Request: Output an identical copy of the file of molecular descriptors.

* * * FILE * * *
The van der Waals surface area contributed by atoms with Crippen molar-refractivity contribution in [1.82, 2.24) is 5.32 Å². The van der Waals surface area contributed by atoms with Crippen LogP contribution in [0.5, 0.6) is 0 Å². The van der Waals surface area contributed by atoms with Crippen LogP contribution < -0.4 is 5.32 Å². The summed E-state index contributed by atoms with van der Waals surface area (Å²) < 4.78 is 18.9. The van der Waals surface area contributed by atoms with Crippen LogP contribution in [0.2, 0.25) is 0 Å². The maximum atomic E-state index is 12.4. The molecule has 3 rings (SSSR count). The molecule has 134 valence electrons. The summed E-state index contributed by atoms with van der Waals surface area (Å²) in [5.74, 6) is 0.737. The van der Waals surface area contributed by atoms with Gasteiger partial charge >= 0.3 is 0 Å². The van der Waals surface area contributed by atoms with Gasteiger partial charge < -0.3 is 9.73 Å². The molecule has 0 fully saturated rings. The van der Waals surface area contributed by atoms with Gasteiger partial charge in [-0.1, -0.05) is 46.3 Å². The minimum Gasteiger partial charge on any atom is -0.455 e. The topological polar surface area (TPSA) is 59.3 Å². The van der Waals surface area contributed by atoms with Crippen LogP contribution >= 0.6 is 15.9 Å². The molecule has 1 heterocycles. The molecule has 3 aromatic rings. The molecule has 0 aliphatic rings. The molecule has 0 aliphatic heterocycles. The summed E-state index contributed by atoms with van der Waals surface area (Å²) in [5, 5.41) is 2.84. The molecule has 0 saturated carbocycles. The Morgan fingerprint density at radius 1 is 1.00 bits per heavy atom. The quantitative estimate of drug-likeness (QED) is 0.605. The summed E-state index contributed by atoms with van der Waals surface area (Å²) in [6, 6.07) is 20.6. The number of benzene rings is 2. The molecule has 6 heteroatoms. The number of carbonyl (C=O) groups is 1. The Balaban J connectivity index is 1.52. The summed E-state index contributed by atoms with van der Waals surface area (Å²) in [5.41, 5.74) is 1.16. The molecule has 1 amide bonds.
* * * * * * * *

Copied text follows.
The van der Waals surface area contributed by atoms with Crippen molar-refractivity contribution in [1.82, 2.24) is 5.32 Å². The van der Waals surface area contributed by atoms with Crippen LogP contribution in [0.5, 0.6) is 0 Å². The van der Waals surface area contributed by atoms with Crippen LogP contribution < -0.4 is 5.32 Å². The summed E-state index contributed by atoms with van der Waals surface area (Å²) < 4.78 is 18.9. The van der Waals surface area contributed by atoms with Crippen LogP contribution in [0.2, 0.25) is 0 Å². The maximum atomic E-state index is 12.4. The molecule has 3 rings (SSSR count). The molecule has 134 valence electrons. The summed E-state index contributed by atoms with van der Waals surface area (Å²) in [5.74, 6) is 0.737. The van der Waals surface area contributed by atoms with Gasteiger partial charge >= 0.3 is 0 Å². The van der Waals surface area contributed by atoms with Gasteiger partial charge < -0.3 is 9.73 Å². The molecule has 0 fully saturated rings. The van der Waals surface area contributed by atoms with Gasteiger partial charge in [-0.1, -0.05) is 46.3 Å². The minimum Gasteiger partial charge on any atom is -0.455 e. The topological polar surface area (TPSA) is 59.3 Å². The van der Waals surface area contributed by atoms with Crippen LogP contribution >= 0.6 is 15.9 Å². The molecule has 1 heterocycles. The molecule has 3 aromatic rings. The molecule has 0 aliphatic rings. The molecule has 0 aliphatic heterocycles. The summed E-state index contributed by atoms with van der Waals surface area (Å²) in [5, 5.41) is 2.84. The molecule has 0 saturated carbocycles. The Morgan fingerprint density at radius 1 is 1.00 bits per heavy atom. The quantitative estimate of drug-likeness (QED) is 0.605. The summed E-state index contributed by atoms with van der Waals surface area (Å²) in [6, 6.07) is 20.6. The number of benzene rings is 2. The molecule has 6 heteroatoms. The number of carbonyl (C=O) groups is 1. The Balaban J connectivity index is 1.52. The summed E-state index contributed by atoms with van der Waals surface area (Å²) in [5.41, 5.74) is 1.16. The molecule has 1 amide bonds.